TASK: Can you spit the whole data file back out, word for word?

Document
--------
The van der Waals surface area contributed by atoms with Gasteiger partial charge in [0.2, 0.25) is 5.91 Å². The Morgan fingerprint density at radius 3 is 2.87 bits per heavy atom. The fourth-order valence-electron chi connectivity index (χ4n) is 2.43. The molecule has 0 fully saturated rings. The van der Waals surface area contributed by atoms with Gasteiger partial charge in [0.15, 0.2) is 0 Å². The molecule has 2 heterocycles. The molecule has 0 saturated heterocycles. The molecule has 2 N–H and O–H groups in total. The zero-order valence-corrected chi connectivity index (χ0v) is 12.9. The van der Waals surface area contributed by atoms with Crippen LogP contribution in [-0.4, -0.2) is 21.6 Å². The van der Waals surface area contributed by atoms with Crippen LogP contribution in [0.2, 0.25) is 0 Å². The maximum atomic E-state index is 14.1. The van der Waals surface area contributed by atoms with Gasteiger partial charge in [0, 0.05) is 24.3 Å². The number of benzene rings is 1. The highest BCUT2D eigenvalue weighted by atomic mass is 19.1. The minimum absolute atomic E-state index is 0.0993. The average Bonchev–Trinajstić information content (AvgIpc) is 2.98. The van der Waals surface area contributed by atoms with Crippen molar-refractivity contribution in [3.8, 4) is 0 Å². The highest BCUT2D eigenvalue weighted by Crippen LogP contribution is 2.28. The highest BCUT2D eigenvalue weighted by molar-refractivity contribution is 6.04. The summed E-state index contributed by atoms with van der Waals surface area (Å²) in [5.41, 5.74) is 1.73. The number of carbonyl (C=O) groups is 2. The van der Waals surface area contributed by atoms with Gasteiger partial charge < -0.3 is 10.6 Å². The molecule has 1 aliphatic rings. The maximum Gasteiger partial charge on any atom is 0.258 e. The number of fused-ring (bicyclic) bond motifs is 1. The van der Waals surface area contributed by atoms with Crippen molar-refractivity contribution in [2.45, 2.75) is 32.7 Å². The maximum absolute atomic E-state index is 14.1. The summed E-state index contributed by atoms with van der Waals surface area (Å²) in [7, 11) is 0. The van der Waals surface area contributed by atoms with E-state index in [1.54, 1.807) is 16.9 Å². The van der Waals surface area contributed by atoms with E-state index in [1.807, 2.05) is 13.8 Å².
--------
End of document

The van der Waals surface area contributed by atoms with Gasteiger partial charge in [0.2, 0.25) is 5.91 Å². The Morgan fingerprint density at radius 3 is 2.87 bits per heavy atom. The fourth-order valence-electron chi connectivity index (χ4n) is 2.43. The molecule has 0 fully saturated rings. The van der Waals surface area contributed by atoms with Gasteiger partial charge in [0.15, 0.2) is 0 Å². The molecule has 2 heterocycles. The molecule has 0 saturated heterocycles. The molecule has 2 N–H and O–H groups in total. The zero-order valence-corrected chi connectivity index (χ0v) is 12.9. The van der Waals surface area contributed by atoms with Crippen LogP contribution in [-0.4, -0.2) is 21.6 Å². The van der Waals surface area contributed by atoms with Crippen LogP contribution in [0.2, 0.25) is 0 Å². The maximum atomic E-state index is 14.1. The van der Waals surface area contributed by atoms with Gasteiger partial charge in [0, 0.05) is 24.3 Å². The number of benzene rings is 1. The highest BCUT2D eigenvalue weighted by atomic mass is 19.1. The minimum absolute atomic E-state index is 0.0993. The average Bonchev–Trinajstić information content (AvgIpc) is 2.98. The van der Waals surface area contributed by atoms with Crippen molar-refractivity contribution in [3.8, 4) is 0 Å². The highest BCUT2D eigenvalue weighted by Crippen LogP contribution is 2.28. The highest BCUT2D eigenvalue weighted by molar-refractivity contribution is 6.04. The summed E-state index contributed by atoms with van der Waals surface area (Å²) in [5.41, 5.74) is 1.73. The number of carbonyl (C=O) groups is 2. The van der Waals surface area contributed by atoms with Gasteiger partial charge < -0.3 is 10.6 Å². The molecule has 1 aliphatic rings. The maximum Gasteiger partial charge on any atom is 0.258 e. The number of fused-ring (bicyclic) bond motifs is 1. The van der Waals surface area contributed by atoms with Crippen molar-refractivity contribution in [2.45, 2.75) is 32.7 Å². The maximum absolute atomic E-state index is 14.1. The summed E-state index contributed by atoms with van der Waals surface area (Å²) in [7, 11) is 0. The van der Waals surface area contributed by atoms with E-state index in [1.54, 1.807) is 16.9 Å². The van der Waals surface area contributed by atoms with E-state index in [1.807, 2.05) is 13.8 Å².